[car] Coronie district: Welgelegen commune; Marowijne district: Albina and Galibi communes; Para district: Bigi Poika commune; Saramacca district: Calcutta commune; Sipaliwini district: Boven Coppename commune. L1 users: 1,200 (Carlin 2001). Ethnic population: 3,000. Status: 6b (Threatened). Alternate Names: Caribe, Cariña, Galibí, Kali’na, Kalihna, Kalinya, Kara’ibs, Kari’na, Kari’na auran, Kari’nja, Kari’nya, Kari’ña, Karìna, Maraworno. Dialects: Murato (Myrato, Western Carib), Tyrewuju (Eastern Carib), Aretyry. Classification: Cariban. Comments: Non-indigenous. Ethnic autonym: Kari’na. Glossonym: Kara’ibs in Dutch, Galibí in French, Caribe in Spanish, Carib in English.
Guyanese Creole English
[hns] Nickerie, Para, Paramaribo, Saramacca, and Wanica districts; north coast. L1 users: 73,300 (2013). Ethnic population: 160,000 (2003). Total users in all countries: 208,300. Status: 5 (Developing). Alternate Names: Caribbean Hindustani, Sarnami Hindi. Dialects: Trinidad Bhojpuri, Sarnami Hindustani (Aili Gaili, Sarnami Hindi). Reportedly more similar to Bhojpuri [bho] than Hindi [hin]. Similar dialect to Trinidad-Tobago. Distinctive variety of Sarnami spoken in Nickerie district (Damsteegt 2002). Classification: Indo-European, Indo-Iranian, Indo-Aryan, Outer Languages, Eastern, Bihari. Comments: Based on Bhojpuri [bho], with influences from Awadhi [awa], and loans from Sranan [srn], Dutch [nld], and English [eng]. Hindu, Christian, Muslim.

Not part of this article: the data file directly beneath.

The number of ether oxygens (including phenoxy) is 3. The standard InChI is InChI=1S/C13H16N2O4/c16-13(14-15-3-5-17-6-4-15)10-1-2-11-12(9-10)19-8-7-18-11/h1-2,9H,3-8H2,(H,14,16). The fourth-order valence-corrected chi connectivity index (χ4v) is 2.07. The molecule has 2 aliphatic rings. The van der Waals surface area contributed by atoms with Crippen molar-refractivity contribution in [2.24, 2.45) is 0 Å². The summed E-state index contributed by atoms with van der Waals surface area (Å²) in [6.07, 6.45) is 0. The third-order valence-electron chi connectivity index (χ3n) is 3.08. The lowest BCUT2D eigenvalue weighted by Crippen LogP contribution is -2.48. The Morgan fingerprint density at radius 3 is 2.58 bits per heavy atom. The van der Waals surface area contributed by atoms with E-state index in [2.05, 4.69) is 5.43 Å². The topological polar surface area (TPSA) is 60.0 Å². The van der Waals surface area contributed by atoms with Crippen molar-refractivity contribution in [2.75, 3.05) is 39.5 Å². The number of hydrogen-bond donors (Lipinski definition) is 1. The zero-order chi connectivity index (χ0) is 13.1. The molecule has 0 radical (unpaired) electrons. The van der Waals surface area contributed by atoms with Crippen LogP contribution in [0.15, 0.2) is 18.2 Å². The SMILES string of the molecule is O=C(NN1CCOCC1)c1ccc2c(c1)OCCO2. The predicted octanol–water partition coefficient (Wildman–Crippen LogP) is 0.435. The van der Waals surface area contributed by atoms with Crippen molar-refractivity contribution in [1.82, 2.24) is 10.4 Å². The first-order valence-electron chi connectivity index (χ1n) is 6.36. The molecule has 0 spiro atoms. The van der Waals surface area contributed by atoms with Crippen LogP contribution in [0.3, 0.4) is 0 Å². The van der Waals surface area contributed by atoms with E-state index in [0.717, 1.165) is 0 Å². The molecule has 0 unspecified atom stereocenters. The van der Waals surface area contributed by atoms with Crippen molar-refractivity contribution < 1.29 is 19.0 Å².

[jvn] Commewijne, Para, Paramaribo, Saramacca, and Wanica districts; north coast. L1 users: 35,300 (2013). Ethnic population: 71,900 (2004 census). Status: 5 (Developing). Alternate Names: Caribbean Javanese. Dialects: None known. Significantly different from Javanese [jav] of Indonesia. Classification: Austronesian, Malayo-Polynesian, Javanese. Comments: Descended from plantation workers brought from Java between 1890–1939. Muslim, traditional religion.
[kww] Sipaliwini district: Coppename river area, upstream from Kaimanstan and Witagron. L1 users: 200 (2005 J. Leclerc), decreasing. Status: 6b (Threatened). Dialects: None known. Further removed from Ndyuka [njt] than Aluku and Paramaccan. Classification: Creole, English based, Atlantic, Suriname, Ndyuka. Comments: Traditional religion.